Folk Music Origins in the USA

The Folk music in America has no traceable origin because started out from the traditions of the being then from fun or gain. Some folk songs are so old that they are referred to as word of mouth history. Some known folk musicians in America such as Woody Guthrie and Leadbelly speak of tales that do not even feature in any history records. From time immemorial, folk songs have been songs for laborers. This type of music is prevalently used in community-based events and not for profit purposes. Everybody in the communal setting usually understands folk songs and is it open to participation for everyone. Some subject matters coved in Folk songs include battles, satire, civil rights, struggles and hope, work, and even love and romance.

The earliest trace of folk songs were religious songs sang on slave farms as We Shall Overcome. These songs spoke of their troubles and offered hope to carry on. The song was an escape from reality for most laborers to place where they will be free from lots of work and hardship. Folk songs resurfaced in the 20th century in America as laborers fought for child labor laws and long work hours.

Folk musicians and workers assembled in homes, religious places and union houses to memorize songs that will enable them to carry along with the hard living condition and the not so friendly environment. Joe Hill is one of the well-known folk singers of that time. He had to modify some tunes from the Baptist hymnal to feature the struggles that laborers are going through. In the 1930’s, the folk songs were revived as a result of the crash in the stock market and workers were sent out of work and struggled to get the few jobs around. Woody Guthrie, one of the laborers who moved to California to look for suitable employment wrote scores of folk songs this period before he died in 1967.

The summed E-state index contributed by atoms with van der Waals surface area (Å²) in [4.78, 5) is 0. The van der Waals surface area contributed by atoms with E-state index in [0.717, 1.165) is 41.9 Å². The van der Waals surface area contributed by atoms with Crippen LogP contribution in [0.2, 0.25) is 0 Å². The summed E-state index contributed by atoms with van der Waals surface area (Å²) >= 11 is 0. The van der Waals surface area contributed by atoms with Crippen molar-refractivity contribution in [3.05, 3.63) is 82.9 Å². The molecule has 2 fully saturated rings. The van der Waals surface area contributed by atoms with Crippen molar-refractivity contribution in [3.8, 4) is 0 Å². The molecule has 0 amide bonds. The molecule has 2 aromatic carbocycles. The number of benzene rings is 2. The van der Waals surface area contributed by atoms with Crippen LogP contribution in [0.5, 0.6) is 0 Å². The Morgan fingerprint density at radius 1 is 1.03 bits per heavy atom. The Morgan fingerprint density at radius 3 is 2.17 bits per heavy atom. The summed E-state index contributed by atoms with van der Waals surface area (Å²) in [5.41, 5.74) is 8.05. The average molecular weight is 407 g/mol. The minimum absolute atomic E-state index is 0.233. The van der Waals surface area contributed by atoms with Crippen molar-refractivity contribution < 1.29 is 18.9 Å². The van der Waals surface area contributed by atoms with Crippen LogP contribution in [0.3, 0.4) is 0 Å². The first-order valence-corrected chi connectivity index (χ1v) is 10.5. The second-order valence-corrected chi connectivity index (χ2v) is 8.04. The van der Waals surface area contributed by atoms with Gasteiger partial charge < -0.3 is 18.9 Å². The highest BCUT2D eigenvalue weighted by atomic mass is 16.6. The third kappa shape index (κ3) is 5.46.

In 1960’s America was faced with lots of trouble. Unlike the difficulties in the 1930’s that had to do with unemployment and drought, the 1960’s struggles had to do with the battle in Vietnam and civil rights of Americans. Folk Singers in New York and San Francisco assembled in coffee shops and continued from where Woody Guthrie stopped. Some of the prominent Folk Singers of that time were Joan Baez, Bob Dylan, and Joni Mitchell, and the theme of their songs includes; battle, love, and work.

Fold music began to lose its prominence as the USA left the Vietnam War and the Civil Rights movement experienced huge success. Although some folk singers like Cat Stevens and James Taylor continues to preserve the folk culture by singing about religion, politics, and relationships. In recent times, American folk songs have taken off again as a result of the prevalent economic recession experienced in the country, economic classes, and sexual orientation of people struggle for equality among the citizens. Most current fold singers focus on subject matters like sexual equality for people that fall under the LGBT class, including their civil rights and worker protection.